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Serenity near Koutoubia Mosque | © Phil Wiffen / Flickr
Serenity near Koutoubia Mosque | © Phil Wiffen / Flickr
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An Introvert's Guide to Marrakech

Picture of Sarah Williams
Updated: 17 October 2017
Whether you’re visiting Marrakech alone or just want some quiet time to yourself, away from the tourist crowds or in a place where you can let your thoughts meander, the Red City won’t disappoint. There are attractions and activities aplenty where introverts won’t feel out of place or under any pressure to mingle.

For culture fans

Marrakech is home to several excellent museums that detail the city’s past and present. Learn more about the local heritage and the city’s important role through history and browse an array of exhibits. While some of the museums can get busy, aim to be there for opening time to beat the rush. Despite being one of the main museums in the city, the Museum of Marrakech rarely feels crowded. The Tiskiwin Museum is among the city’s secret spots and you can step back in time at Mouassine Museum.

Marrakech Museum
Details inside Marrakech Museum | © Miguel Discart / Flickr</a>

For art aficionados

The art galleries of Marrakech offer a peaceful haven for visitors who appreciate aesthetic pieces. Matisse Art Gallery in Gueliz and David Bloch Gallery display interesting contemporary works, while Voice Gallery, in Sidi Ghanem, is an ideal place to contemplate the many messages distributed through the art. La Qoubba Galerie D’Art mainly depicts local life.

For history lovers

Marrakech’s historical sites attract many visitors, but that doesn’t mean that you won’t be able to find quiet nooks where you can contemplate and find a little solitude. The once-grand Badi Palace stands in an elegant state of ruin. The large site makes for a pleasant stroll and there are quieter spots throughout the grounds. Wander the grounds of the Saadian Tombs and make friends with the street cats that call the area home, admire the splendid Koutoubia Mosque and find a calm place in the adjacent gardens, and marvel at the splendour of the Bahia Palace.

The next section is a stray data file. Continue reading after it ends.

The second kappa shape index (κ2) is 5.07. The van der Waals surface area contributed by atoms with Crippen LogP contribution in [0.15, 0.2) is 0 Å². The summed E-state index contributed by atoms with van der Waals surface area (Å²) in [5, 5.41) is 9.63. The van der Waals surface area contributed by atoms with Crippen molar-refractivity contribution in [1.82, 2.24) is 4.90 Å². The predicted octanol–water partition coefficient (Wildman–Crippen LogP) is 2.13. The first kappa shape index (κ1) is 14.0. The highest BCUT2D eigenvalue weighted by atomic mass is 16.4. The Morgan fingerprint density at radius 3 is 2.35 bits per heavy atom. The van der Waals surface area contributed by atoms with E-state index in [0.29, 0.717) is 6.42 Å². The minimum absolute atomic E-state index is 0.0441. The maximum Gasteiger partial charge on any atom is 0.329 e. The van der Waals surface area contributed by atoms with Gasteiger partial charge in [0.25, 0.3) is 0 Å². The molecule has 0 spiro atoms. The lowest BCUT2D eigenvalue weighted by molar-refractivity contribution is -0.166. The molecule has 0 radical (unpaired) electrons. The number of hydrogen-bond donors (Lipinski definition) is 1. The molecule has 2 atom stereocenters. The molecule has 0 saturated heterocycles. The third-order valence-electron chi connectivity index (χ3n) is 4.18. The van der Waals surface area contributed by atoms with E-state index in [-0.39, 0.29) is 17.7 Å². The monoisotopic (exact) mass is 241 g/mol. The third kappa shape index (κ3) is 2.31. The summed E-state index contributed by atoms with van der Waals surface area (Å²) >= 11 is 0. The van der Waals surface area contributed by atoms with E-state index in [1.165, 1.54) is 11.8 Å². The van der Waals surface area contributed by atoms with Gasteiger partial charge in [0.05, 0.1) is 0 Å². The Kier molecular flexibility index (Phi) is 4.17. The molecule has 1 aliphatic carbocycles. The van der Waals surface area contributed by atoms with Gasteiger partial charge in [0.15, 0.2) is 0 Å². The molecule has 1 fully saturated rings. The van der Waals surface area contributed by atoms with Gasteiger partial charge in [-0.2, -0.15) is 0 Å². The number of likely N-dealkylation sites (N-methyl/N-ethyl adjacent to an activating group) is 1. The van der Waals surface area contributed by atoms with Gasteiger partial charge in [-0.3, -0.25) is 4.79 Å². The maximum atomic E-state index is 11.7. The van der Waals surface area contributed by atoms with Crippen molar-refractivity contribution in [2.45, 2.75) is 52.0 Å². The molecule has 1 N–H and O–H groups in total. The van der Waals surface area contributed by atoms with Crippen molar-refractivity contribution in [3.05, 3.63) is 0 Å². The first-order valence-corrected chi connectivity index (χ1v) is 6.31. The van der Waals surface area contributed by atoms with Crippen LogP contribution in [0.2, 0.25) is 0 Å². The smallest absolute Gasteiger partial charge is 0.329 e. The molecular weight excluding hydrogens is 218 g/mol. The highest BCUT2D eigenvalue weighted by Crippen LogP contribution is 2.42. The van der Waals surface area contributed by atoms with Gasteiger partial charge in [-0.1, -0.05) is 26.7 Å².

Marrakech
Traditional Moroccan tile work | © NWY69 / Flickr</a>

For shopping enthusiasts

The chaotic and frenetic souks of Marrakech may be a bit overwhelming for introverts, with the constant calls to look and buy, the thronging melee, and the sensory overload. Not to mention the constant traffic of people, bicycles, scooters, and donkeys! If you do want to shop for souvenirs and experience a bit of the mayhem of the souks and the medina, hiring a guide may help you to feel a bit more at ease and avoid unwanted attention. Souk Cherifia may be a great alternative to the street markets, though. Fixed prices and well-ordered displays of wares in a shopping centre environment can prevent nerves from being jarred.

For outdoor enthusiasts

Marrakech is home to several splendid gardens and parks where finding balance and harmony is easy. The Majorelle Gardens are among the city’s most famous outdoor spaces, and there are enough benches throughout the lush grounds to facilitate some alone time. The extensive Menara Gardens facilitate quality alone time too; sit on the walls overlooking the reflecting pool or relax in the shade of an olive tree as you take a breath of fresh air. Admire the Islamic designs at Le Jardin Secret, take a day trip to Anima Gardens, enjoy lunch at La Mamounia and wander the grounds afterwards, and take a stroll at the Palmeraie.

Majorelle Gardens
Fountain at Majorelle Gardens | © Anthony Tong Lee / Flickr</a>

For people seeking some private pampering

Marrakech has more than its fair share of spas, most of which offer a range of blissful treatments and therapies. Luxuriate with a massage, enjoy a facial, and feel invigorated with a body scrub. Many also offer a traditional Moroccan hammam experience where you can let your thoughts run freely as you bathe in the steam.

For foodies

There are plentiful dining options in Marrakech; whether you’re craving authentic Moroccan fare, high-class French cuisine, or varied international dishes, the Red City’s food scene includes many meals to excite. For a peaceful experience, head to one of the quieter rooftop cafes that overlooks the energetic Djemaa el Fna or the ancient medina and watch the action from a comfortable distance. Sip on a glass of mint tea and soak up the sights while waiting for your meal to arrive.

Marrakech's Djemaa el Fna
Overlooking Marrakech’s main square | © Alan & Flora Botting/Flickr

Book a stay in a traditional riad that’s known for having a sense of peace and tranquility and retreat to a beautiful and comfortable accommodation if the hustle and bustle all gets a bit too much. Many riads have pretty communal salons and roof terraces with views where you can unwind and restore ready for the next day’s adventures.